After revisiting the commercial flop that was 1995's The Net, I was sadly reminded of the fact that Hollywood has yet to deliver an accurate portrayal of computers in film. The "masses may be asses," but trying to convince any audience that Sandra Bullock is capable of debugging a software program with a few keystrokes borders on insult. While films may generally require one to suspend their disbelief, the often consistent and flagrant misuse of cyber-clichés is enough to make even the most persuaded moviegoer weary. That being said, I'm not sure if Hollywood understands the difference between uploading and downloading, much less what an algorithm is or what it does.
Perhaps one of the biggest annoyances in film may be the issue of product placement. While production companies are more than happy to accept some green in exchange for a little brand name-brainwashing (ex. Mac's have been ubiquitous in Hollywood films since the early 80's), it seems that only the hardware ever makes it to the silver screen. In place of a true operating system, you get some crude representation of a user interface that is often animated to show a series of commands and/or mouse clicks while the actor or actress pounds away vigorously at the keyboard. This usually results in saving of the world or any other number of blockbuster feats. I thought people liked Macs because of the OS... How is anyone supposed to infiltrate the Pentagon much less send an email with an interface that looks like an old DOS copy of Math Blaster? That's not how you sell computers. That's how you sell door-stops.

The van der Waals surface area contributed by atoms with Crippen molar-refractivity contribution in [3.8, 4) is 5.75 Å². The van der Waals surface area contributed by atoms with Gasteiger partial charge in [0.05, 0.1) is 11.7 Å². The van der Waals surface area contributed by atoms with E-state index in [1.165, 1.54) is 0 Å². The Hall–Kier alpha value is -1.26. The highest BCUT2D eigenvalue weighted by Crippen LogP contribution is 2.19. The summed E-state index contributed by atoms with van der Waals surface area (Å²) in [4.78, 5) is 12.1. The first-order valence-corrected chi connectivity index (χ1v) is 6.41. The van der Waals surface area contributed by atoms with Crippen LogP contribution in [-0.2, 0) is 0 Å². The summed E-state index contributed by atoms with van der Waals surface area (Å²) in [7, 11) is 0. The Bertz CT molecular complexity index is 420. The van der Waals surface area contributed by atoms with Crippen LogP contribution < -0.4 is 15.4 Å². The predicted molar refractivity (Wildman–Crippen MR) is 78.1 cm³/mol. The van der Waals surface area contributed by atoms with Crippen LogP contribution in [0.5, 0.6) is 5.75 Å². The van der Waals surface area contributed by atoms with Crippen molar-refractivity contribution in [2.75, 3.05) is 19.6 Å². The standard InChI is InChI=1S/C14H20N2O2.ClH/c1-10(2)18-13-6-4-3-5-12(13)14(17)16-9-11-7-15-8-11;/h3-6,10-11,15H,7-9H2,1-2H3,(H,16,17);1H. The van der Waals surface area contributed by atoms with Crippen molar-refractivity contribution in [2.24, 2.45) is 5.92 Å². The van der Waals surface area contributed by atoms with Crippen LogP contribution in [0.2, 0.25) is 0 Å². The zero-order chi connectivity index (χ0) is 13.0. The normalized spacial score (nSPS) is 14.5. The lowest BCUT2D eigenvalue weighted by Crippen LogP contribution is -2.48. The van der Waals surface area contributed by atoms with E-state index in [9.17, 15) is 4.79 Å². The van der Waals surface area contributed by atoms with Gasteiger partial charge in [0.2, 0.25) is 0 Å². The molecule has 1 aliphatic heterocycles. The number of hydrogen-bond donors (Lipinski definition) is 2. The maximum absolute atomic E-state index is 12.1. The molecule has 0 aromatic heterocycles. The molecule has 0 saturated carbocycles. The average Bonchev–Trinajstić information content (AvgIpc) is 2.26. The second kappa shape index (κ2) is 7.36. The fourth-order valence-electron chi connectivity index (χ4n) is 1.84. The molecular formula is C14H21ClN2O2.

"It just works" ...is more than just an overused argument for switching to Macs; it's a rule that Hollywood lives by. How else would you explain a Powerbook 1400c being able to interface with an alien aircraft in order to infect it with a virus that would bring down the entire fleet through satellite communication. Perhaps the aliens were using Windows..? But seriously, Independence Day made me want to go out and buy a Powerbook. (Ironically, the 1400c shown in the film would not even be available to the public for another year and a half.) So, maybe aliens had usb before we did..? What a lucky coincidence. Either way, in the movies computers just work, unless you consider one of those melodramatic scenes where it takes close to five minutes just to copy a 1.4MB floppy disk... Hurry! They're coming!